A question that came up while I was speaking in Turkey last week was: “How do I know God’s will for my life or my business?” This topic is so important and deep that I devoted an entire section to it in, How to Run Your Business by THE BOOK. It’s essential that Christians understand the process for knowing what to do in any situation. Here are three tips for doing so:

1. The key to hearing God’s voice is found in having a close relationship with Him. As your relationship with God is strengthened it is easier to hear His voice and discern His will. Stay close enough to Him that all He has to do is whisper, rather than shout in order to get your attention.

2. The key to having a strong relationship with God is obedience. Obeying takes you from “knowing” about God to experiencing Him. Jesus said in John 14:15, If you love me, keep My commandments.

3. Proverbs 3:5-6 says that if you acknowledge God in all your ways He will direct your paths. This means that when you surrender and put under His control all areas of your life: finances, relationships, personal and corporate values, and the like, that He will reveal His will to you. By committing first to God, you begin to understand His will. However, most people want to know God’s will and then decide whether or not they want to commit to it! It doesn’t work that way!

You can rest assured that it’s not God’s desire to keep His will for you a secret! He wants you to know it so that you can serve Him. But He is not anxious to reveal it to the rebellious, selfish, independent, willful, prideful or uncommitted.

Day 88 How to Lead by THE BOOK: How to Correct & Coach Effectively!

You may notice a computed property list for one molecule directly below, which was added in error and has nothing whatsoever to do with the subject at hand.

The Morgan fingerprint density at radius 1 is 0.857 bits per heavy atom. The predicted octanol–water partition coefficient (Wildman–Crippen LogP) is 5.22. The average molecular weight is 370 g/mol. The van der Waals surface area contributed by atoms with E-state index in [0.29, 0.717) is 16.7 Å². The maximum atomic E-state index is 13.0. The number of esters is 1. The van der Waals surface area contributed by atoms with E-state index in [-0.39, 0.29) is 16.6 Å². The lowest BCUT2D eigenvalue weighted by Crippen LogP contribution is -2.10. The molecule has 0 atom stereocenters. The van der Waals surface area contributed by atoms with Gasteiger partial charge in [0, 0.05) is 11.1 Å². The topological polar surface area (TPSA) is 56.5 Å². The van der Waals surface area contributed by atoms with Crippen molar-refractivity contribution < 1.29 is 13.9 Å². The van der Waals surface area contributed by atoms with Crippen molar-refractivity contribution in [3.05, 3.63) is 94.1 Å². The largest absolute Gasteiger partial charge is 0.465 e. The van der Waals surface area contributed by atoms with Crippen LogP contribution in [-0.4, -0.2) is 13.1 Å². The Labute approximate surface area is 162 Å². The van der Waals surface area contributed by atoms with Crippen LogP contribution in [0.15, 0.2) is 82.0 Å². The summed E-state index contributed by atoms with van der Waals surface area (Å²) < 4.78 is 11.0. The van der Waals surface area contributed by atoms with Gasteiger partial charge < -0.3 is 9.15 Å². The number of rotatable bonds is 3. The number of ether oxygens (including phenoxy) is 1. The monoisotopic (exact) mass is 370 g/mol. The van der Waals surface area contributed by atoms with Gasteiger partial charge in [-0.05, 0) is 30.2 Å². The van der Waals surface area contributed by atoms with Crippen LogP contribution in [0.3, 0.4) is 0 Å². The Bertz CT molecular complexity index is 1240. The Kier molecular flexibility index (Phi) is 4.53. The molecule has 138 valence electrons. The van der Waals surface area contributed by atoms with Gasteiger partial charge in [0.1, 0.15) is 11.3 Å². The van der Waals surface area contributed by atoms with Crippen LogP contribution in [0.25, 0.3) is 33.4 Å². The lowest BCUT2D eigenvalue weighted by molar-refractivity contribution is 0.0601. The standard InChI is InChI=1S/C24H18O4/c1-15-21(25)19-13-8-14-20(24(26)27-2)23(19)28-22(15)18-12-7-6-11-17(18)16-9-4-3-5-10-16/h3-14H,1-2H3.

Tuesday, October 5th, 2010

Last week I was in Ephesus, Turkey where Paul spent three years of ministry. The ruins of Ephesus are incredible! When viewing them I could only imagine how magnificent the first century city was in its heyday. The 19th chapter of Acts tells a lot of what went on in Ephesus. Read it and you’ll discover that it was a hot spot: demons, riots, intense preaching and more!

Apollos is described in the Book of Acts as an “eloquent man and mighty in the Scriptures.” This talented evangelist came to Ephesus and began preaching. Unfortunately, while his speaking style was dynamic, his knowledge of Jesus was limited. Christians named in Acts as Aquila and Priscilla heard him preaching in the synagogue and noticed his deficit of right knowledge. What they did next was a simple, but highly effective method for correcting and coaching someone who has strayed. It’s a strategy for feedback that I’ll discuss at greater length in, How to Lead by THE BOOK. Here’s what the Bible says about this encounter:

When Aquila and Priscilla heard him (Apollos) they took him aside and explained to him the way of God more accurately. Acts 18:26.

Aquila and Priscilla did not rebuke Apollos publicly. They didn’t embarrass him, show him up, or try to elevate their own standing in the synagogue by proving their own superior intellect. Rather, they corrected and coached Apollos in private. They subordinated their own impulses and egos to the more important task of edifying and making more valuable a powerful worker in their cause. We are all wise to do the same.

Day 87 How to Lead by THE BOOK: The Buck Stops with the Leader!

Monday, October 4th, 2010

I am happy to report that my recent trip to teach biblically-based leadership principles to Iranian pastors was successful and that I have returned home safely after a 30 hour journey without incident. My training partner and I trained dozens of key leaders committed to religious freedom and to shedding Christ’s light into Iran. After six years of working together, I continue to be inspired by the Iranian Christian’s passion and courage. I am grateful to EQUIP for the opportunity to serve as one of their associate trainers. For security reasons, I will defer further details of the conference until after I receive word that the attendees have all returned safely to their country.